A small token of gratitude, like offering some of the finds, can open doors. Although most landowners don’t care, and will let you hunt, you need to be prepared. Like I said, most could not care less what you find or do, as long as you take care of the property. If you think you are going to get shut down, play your card. After doing this for a while, you will be able to tell by the look in their eyes what they are going to say before they say it. Heading the “NO” off at the pass will become easier with practice. Practicing on the spots with “less to offer” will help you when the really good spots are found.
Another thing I try to practice is a proper appearance. I NEVER, ever go up to the door with my equipment on or in my hand. The sight alone can kill the deal.
This one is the most successful way I find good spots. When talking to the land owner and you’ve gained permission, don’t forget to discuss the rest of the neighborhood.Who does he know? Or does he have other property? Also, pay attention to other landowners while you are hunting. When the neighbors see what you are doing and the other neighbors are ok with it, then it can ease the tension when you go to ask them.
Another way is to try and connect. Do you know someone they know. Bring them up in the conversation. “Yes, my grandfather Jake said he went to school with your dad and used to play at this place all the time”. Now don’t lie and don’t make stuff up, but being ready to greet a potential landowner can be the key to the yard. Also if you have hunted several well-known homes, be sure to use that. Use the landowner’s name, “do you know i.e. Tom Hagen on the corner? Well I detected his yard Saturday and found some really interesting pieces” in doing this, you are building some familiarity.
Using Ma’am’s and Sir’s especially with the older people you are asking is good. They were brought up to use those monikers. Be respectful. Most of the older generation has some type of military service or background, so using verbiage they are used to can also help.
When asking permission to hunt a property this is how my introduction goes 90% of the time:
'Hello my name is Evan. I hate to bother you, but I just noticed how old your house is. Could you tell me what you know about it?' Then I say, 'I did some research on this house and what I found is...' and I let them know what I found out. I then say 'the reason for my interest is I have a website and YouTube channel called Gonehunting for History. I go around to different places metal detecting for things from the past, whether it be tokens, charms, etc. My favorite things to find are things that are connected to the town.' I then talk about past finds and relate them to the town I am in.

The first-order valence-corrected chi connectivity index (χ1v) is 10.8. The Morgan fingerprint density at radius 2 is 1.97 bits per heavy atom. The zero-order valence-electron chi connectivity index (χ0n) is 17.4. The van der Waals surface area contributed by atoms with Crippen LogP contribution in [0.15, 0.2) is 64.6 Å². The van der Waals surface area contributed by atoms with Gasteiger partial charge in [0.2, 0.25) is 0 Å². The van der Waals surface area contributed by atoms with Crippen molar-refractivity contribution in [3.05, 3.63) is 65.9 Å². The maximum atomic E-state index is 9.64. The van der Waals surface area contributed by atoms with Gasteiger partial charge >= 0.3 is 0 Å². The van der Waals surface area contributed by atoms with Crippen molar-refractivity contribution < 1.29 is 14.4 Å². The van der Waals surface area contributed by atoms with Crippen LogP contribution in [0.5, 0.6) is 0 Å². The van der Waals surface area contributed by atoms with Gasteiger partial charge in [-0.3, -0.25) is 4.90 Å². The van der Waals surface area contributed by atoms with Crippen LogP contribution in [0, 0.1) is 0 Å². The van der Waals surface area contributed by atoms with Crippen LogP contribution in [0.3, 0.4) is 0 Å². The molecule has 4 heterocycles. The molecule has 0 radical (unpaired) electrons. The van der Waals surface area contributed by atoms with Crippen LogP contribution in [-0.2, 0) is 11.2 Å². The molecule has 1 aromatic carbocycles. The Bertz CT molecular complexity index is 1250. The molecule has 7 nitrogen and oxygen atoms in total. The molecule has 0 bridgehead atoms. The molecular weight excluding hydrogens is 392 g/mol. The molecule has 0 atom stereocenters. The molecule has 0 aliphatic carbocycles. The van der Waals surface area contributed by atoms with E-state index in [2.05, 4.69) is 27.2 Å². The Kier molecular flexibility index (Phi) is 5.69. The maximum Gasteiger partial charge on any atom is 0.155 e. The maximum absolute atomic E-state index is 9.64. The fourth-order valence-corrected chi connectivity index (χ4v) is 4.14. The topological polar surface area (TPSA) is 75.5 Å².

Before they can answer I tell them how I recover the finds. I say 'What I use are nursery digging tools, where I cut a ¾ plug about 5 inches across, I roll back the sod, roots and all and recover the target. When I am finished I replace the dirt and tamp down the turf. Usually after a rain you can’t tell I have even been there. I have been doing this for over 25 years and I have yet to have a landowner not allow me to come back.'
If they look like they may balk and only if, I say, 'What I normally do is if I find any jewelry and you think it’s yours, you are more than welcome to it.' If this is still not working I say, 'if I do find a gold coin I usually split either the value of the coin or I will buy your half or vice versa. Now I can’t guarantee you there is any in your yard, but I have found them. Once, I had a landowner laugh at me so hard, cause he was standing next to me when I found it that he just let me have it. He said I got such a laugh out of how I was reacting to it, it was worth it just to see you find it.' Or use a similar story to help ease the tension, remember to try and connect and get them excited about finding history.
I can’t tell you how many times that little intro has opened up hundreds of yards and properties, some that the landowners had never let anyone hunt.
Have a game plan and practice it, be knowledgeable of the area, be willing to share, presentable, respectful to the property and the landowner, ask about the surrounding land, try and connect, always be aware who is watching, and be courteous to those who say yes and no. These are my keys to success.
I hope this helps and Good Luck!
Gonehunting for History
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